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Protein Eng. 1995 Apr;8(4):371-7.

Protein docking for low-resolution structures.

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Center for Molecular Design, Washington University, St Louis, MO 63130, USA.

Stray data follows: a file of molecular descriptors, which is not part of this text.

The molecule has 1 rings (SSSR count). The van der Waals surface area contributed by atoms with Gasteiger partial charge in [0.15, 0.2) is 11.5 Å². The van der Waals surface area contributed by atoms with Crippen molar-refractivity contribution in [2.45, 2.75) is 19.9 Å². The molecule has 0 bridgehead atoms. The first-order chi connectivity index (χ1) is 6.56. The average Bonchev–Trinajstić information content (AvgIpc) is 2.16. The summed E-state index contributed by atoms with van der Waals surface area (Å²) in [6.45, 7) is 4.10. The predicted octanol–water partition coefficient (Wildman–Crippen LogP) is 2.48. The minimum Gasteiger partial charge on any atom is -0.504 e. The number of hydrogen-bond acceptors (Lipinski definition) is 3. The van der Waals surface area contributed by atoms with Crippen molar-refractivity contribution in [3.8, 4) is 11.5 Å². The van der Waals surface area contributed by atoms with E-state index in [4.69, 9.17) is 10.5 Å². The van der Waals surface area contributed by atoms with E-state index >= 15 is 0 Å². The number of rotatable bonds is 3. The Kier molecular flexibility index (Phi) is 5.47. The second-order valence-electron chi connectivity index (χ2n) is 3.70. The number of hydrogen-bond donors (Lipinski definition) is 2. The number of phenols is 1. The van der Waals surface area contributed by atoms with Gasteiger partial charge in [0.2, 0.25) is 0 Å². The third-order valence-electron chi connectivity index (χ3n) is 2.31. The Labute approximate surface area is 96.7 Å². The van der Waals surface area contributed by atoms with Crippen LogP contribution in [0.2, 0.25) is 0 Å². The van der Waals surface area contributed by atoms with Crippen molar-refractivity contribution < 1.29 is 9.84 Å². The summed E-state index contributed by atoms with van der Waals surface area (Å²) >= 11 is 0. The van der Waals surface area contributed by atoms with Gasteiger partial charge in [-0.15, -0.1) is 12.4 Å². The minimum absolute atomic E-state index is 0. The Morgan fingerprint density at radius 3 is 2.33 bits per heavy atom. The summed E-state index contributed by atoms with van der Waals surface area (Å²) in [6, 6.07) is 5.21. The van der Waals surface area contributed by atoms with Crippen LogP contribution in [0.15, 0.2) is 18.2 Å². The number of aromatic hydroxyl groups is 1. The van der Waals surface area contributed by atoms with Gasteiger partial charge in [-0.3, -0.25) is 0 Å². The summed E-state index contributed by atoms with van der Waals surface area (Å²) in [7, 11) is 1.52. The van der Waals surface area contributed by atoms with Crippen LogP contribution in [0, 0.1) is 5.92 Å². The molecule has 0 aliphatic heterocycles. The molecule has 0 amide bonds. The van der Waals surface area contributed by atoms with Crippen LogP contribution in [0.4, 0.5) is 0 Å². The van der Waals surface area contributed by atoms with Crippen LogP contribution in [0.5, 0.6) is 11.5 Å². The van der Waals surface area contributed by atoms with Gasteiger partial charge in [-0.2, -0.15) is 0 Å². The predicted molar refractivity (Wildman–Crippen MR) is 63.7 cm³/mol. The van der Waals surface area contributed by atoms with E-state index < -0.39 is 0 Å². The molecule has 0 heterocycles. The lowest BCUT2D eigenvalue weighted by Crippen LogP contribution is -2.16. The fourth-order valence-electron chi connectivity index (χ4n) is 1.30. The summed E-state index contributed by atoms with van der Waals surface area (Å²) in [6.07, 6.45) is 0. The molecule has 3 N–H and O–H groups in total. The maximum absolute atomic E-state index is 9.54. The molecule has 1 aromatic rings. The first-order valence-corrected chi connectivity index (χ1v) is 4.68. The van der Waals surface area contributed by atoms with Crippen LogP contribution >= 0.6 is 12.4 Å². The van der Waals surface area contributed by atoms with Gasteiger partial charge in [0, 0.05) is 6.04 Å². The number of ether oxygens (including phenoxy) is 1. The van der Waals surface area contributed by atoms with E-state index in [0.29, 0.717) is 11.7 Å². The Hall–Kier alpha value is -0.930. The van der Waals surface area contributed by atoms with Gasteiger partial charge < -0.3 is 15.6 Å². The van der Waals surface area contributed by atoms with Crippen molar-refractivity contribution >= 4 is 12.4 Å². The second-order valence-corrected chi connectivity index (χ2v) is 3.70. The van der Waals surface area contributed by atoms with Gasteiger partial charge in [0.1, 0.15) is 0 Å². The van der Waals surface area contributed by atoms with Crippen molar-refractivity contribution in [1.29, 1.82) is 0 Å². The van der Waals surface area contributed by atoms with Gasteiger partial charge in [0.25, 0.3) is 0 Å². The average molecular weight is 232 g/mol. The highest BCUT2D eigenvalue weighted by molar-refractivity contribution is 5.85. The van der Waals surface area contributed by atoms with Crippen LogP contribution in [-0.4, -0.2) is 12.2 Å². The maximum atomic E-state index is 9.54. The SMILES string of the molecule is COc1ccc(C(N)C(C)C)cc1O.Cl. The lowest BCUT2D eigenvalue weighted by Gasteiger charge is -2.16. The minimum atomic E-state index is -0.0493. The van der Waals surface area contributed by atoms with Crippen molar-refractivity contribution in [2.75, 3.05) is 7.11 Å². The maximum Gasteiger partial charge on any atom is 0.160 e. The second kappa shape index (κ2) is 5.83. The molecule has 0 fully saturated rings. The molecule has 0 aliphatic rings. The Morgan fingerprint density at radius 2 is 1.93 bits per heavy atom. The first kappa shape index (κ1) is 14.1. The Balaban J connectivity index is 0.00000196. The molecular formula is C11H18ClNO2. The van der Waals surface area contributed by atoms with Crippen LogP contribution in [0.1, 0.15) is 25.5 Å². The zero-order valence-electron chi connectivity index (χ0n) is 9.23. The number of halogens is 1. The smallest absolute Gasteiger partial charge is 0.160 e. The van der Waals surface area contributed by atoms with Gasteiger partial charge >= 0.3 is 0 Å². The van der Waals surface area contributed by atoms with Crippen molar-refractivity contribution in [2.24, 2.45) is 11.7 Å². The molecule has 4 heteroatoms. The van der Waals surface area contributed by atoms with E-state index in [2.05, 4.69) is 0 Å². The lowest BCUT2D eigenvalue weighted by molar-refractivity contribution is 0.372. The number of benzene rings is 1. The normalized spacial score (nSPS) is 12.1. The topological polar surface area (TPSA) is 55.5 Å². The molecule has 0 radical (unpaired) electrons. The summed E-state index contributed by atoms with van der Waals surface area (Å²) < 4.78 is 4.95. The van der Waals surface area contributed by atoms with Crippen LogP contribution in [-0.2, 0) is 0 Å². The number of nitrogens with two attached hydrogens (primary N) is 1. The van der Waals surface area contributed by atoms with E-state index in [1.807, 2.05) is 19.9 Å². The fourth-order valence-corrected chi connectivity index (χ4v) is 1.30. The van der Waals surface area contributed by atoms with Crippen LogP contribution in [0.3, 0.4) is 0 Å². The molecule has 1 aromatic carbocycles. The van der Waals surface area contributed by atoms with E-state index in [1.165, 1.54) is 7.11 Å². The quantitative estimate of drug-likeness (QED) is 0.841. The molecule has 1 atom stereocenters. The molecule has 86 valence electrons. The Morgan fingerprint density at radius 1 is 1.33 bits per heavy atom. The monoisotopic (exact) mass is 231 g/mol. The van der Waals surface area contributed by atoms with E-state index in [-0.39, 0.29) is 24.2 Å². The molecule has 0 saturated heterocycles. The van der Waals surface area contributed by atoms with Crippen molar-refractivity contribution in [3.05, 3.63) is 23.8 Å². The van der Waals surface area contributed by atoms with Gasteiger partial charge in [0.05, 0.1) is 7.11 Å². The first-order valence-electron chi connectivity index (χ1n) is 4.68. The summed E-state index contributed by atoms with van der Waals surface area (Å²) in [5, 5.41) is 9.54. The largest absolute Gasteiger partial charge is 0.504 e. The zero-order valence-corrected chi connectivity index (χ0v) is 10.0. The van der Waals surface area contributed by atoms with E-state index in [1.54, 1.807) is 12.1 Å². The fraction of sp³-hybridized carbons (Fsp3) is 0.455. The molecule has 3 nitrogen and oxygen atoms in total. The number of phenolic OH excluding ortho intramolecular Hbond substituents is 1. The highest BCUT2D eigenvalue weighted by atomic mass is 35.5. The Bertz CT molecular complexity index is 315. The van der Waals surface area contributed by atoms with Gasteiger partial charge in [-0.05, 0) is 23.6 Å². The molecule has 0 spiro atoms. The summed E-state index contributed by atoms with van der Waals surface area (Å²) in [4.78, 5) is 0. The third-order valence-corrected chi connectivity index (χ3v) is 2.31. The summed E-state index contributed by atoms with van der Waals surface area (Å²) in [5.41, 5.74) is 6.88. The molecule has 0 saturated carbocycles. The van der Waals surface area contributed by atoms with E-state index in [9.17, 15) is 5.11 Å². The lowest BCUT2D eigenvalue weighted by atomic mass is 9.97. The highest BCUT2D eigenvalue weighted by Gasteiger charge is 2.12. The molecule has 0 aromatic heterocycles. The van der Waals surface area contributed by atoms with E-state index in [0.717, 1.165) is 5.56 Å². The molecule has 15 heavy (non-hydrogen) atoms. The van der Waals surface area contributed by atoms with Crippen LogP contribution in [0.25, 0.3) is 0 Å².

A typical problem for a docking procedure is how to match two molecules with known 3-D structure so as to predict the configuration of their complex. A very serious obstacle to docking is an inherent inaccuracy in the 3-D structures of the molecules. In general, existing molecular recognition techniques are not designed for cases where (i) conformational changes upon macromolecular complex formation are substantial or (ii) the X-ray data on one or both (macro) molecules are not available, and the structures, based on alternative sources (NMR, modeling), are not well defined. We designed a direct computer experiment using molecules totally deprived of any structural features smaller than 7 A. This was performed on the basis of a previously developed docking algorithm. The modified procedure was applied to a number of known protein complexes taken from the Brookhaven Protein Data Bank. In most cases, a pronounced trend towards the correct structure of the molecular complex was clearly indicated and the real binding sites were predicted. The distinction between the prediction of the antigen-antibody complex and other molecular pairs may reflect important differences in the principles of complex formation. The results strongly suggest the use of our recognition procedure for docking studies where the detailed structures of the molecules are lacking.

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